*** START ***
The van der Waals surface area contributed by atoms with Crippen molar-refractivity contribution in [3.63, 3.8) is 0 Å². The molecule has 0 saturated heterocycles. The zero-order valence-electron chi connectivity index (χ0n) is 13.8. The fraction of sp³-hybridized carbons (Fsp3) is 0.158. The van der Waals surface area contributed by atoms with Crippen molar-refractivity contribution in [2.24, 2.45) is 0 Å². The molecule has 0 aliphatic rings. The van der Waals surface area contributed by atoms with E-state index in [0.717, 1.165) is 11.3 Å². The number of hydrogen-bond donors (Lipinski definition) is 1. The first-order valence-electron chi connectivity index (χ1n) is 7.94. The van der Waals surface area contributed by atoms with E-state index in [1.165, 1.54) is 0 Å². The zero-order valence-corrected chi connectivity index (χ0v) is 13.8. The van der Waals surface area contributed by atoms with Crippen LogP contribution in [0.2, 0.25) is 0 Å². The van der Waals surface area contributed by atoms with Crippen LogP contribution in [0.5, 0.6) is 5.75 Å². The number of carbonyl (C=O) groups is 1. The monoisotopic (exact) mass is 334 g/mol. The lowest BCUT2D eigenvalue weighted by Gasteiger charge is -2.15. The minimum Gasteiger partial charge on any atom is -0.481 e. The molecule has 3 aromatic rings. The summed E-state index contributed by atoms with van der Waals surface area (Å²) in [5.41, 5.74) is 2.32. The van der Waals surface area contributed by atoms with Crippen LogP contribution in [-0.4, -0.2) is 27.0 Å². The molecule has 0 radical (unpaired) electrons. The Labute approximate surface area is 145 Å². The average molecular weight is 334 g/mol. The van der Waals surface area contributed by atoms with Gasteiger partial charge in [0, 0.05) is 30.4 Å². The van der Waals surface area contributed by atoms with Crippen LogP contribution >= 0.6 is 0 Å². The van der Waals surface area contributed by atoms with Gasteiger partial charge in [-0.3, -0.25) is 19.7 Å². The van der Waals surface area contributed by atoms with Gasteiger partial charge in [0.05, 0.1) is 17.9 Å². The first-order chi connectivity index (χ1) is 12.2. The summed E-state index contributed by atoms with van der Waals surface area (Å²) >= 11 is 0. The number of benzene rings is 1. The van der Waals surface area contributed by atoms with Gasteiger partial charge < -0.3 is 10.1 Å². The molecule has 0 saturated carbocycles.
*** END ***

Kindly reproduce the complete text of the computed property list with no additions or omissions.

The van der Waals surface area contributed by atoms with Crippen molar-refractivity contribution in [3.63, 3.8) is 0 Å². The molecule has 0 saturated heterocycles. The zero-order valence-electron chi connectivity index (χ0n) is 13.8. The fraction of sp³-hybridized carbons (Fsp3) is 0.158. The van der Waals surface area contributed by atoms with Crippen molar-refractivity contribution in [2.24, 2.45) is 0 Å². The molecule has 0 aliphatic rings. The van der Waals surface area contributed by atoms with E-state index in [0.717, 1.165) is 11.3 Å². The number of hydrogen-bond donors (Lipinski definition) is 1. The first-order valence-electron chi connectivity index (χ1n) is 7.94. The van der Waals surface area contributed by atoms with E-state index in [1.165, 1.54) is 0 Å². The zero-order valence-corrected chi connectivity index (χ0v) is 13.8. The van der Waals surface area contributed by atoms with Crippen LogP contribution in [0.2, 0.25) is 0 Å². The van der Waals surface area contributed by atoms with Crippen LogP contribution in [0.5, 0.6) is 5.75 Å². The number of carbonyl (C=O) groups is 1. The monoisotopic (exact) mass is 334 g/mol. The lowest BCUT2D eigenvalue weighted by Gasteiger charge is -2.15. The minimum Gasteiger partial charge on any atom is -0.481 e. The molecule has 3 aromatic rings. The summed E-state index contributed by atoms with van der Waals surface area (Å²) in [5.41, 5.74) is 2.32. The van der Waals surface area contributed by atoms with Crippen LogP contribution in [-0.4, -0.2) is 27.0 Å². The molecule has 0 radical (unpaired) electrons. The Labute approximate surface area is 145 Å². The average molecular weight is 334 g/mol. The van der Waals surface area contributed by atoms with Gasteiger partial charge in [0, 0.05) is 30.4 Å². The van der Waals surface area contributed by atoms with Crippen LogP contribution >= 0.6 is 0 Å². The van der Waals surface area contributed by atoms with Gasteiger partial charge in [-0.3, -0.25) is 19.7 Å². The van der Waals surface area contributed by atoms with Gasteiger partial charge in [0.05, 0.1) is 17.9 Å². The first-order chi connectivity index (χ1) is 12.2. The summed E-state index contributed by atoms with van der Waals surface area (Å²) >= 11 is 0. The number of benzene rings is 1. The van der Waals surface area contributed by atoms with Gasteiger partial charge < -0.3 is 10.1 Å². The molecule has 0 saturated carbocycles.